MADISON (WKOW) -- State Supreme Court Justice David Prosser rejected calls from representatives of women's groups and others for Prosser to take leave as an accusation of workplace violence against Prosser is investigated.
"Because he has no boss, the public are his bosses. That's why I believe he should step down until the investigation is complete," former Dane County executive Kathleen Falk told WKOW 27 News at a capitol rally Tuesday.
Fellow justice, Ann Walsh-Bradley has stated Prosser placed her in a choke hold after the two argued in front of other justices June 13, the day before the high court upheld Governor Walker's collective bargaining limits.
Prosser's alleged actions are under investigation by Dane County sheriff's detectives.
At the rally, demonstrators held signs reading, "Prosser please don't strangle my rights," and similar slogans.
"In any work place that I have ever been in, if someone is accused of such a serious accusation, putting a fellow co-worker into a choke hold, they would expect to be on leave immediately," National abortion rights league representative and Madison alder person Lisa Subeck said.
Spokesperson for Prosser Brian Schimming said Prosser would not take leave, and said other work place settings and standards were "not comparable" to the work setting of the state supreme court. Schimming said Prosser, Walsh-Bradley and other justices have been working together without any issues since the June incident.
A source with ties to Prosser said Prosser's contact with Walsh-Bradley was in self defense, as Walsh-Bradley charged at him. Four of the other five justices were witnesses to the confrontation. The source said Prosser has been interviewed by detectives.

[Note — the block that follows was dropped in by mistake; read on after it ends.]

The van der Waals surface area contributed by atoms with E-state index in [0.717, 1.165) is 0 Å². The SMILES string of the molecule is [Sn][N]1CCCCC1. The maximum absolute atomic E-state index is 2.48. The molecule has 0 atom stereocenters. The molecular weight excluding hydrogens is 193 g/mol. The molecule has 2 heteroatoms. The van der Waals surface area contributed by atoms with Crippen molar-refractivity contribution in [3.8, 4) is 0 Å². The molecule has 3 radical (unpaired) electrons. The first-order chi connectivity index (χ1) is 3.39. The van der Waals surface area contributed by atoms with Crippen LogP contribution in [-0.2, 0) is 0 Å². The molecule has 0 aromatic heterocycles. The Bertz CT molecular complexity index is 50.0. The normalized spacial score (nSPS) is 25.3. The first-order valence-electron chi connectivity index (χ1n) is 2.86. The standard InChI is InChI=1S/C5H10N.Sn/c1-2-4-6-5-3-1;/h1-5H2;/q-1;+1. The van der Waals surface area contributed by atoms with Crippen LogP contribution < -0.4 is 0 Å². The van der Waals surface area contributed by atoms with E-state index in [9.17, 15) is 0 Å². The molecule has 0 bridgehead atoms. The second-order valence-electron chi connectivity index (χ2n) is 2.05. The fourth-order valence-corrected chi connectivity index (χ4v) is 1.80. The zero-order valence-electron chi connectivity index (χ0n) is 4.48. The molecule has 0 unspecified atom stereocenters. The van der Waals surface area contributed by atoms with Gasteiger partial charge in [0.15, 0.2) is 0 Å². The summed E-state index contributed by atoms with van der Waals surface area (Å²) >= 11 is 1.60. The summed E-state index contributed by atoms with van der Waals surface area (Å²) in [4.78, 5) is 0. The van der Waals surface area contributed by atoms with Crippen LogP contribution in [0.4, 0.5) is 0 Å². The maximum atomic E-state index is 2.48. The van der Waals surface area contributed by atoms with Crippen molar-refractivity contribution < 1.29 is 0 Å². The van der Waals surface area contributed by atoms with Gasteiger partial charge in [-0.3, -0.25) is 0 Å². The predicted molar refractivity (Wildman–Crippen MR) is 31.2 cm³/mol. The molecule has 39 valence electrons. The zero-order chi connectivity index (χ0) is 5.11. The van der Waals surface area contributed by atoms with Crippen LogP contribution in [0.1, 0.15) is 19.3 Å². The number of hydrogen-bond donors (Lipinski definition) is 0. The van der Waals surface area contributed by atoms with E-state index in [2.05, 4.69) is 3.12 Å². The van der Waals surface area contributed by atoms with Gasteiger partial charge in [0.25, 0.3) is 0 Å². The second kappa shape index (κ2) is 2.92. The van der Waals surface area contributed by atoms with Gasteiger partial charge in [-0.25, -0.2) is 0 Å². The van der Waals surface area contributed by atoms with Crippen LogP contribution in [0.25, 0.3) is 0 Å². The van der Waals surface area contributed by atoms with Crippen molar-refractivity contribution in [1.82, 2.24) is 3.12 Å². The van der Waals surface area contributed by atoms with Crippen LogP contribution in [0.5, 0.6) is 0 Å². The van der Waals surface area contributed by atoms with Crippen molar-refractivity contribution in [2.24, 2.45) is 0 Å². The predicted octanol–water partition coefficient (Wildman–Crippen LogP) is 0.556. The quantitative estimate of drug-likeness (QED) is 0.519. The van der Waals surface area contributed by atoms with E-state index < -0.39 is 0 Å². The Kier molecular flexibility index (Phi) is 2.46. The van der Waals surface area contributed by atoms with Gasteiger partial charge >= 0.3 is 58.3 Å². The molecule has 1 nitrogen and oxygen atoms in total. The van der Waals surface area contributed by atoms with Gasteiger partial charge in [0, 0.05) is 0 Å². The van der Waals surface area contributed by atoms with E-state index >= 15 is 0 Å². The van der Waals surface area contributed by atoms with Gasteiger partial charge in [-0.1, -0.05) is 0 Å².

Sheriff's spokesperson Elise Schaffer said the investigation is nearly complete, but declined to identify a timetable for investigative reports to go to Dane County district attorney Ismael Ozanne.
Prosser and the rest of a court majority recently rejected Ozanne's attempt to stop Governor Walker's collective bargaining limits.
Falk said Ozanne had no conflict-of-interest as a result of his recent case and could still impartially assess Prosser's actions and consider whether to issue criminal charges.
The state judicial commission is also investigating whether the actions of Prosser or any other justice in the incident amounted to a breach of a judicial code of conduct and ethics.
Prosser previously acknowledged he called chief justice Shirley Abrahamson "a total bitch" during a closed-door court discussion, but said he was goaded into the intemperate comment.
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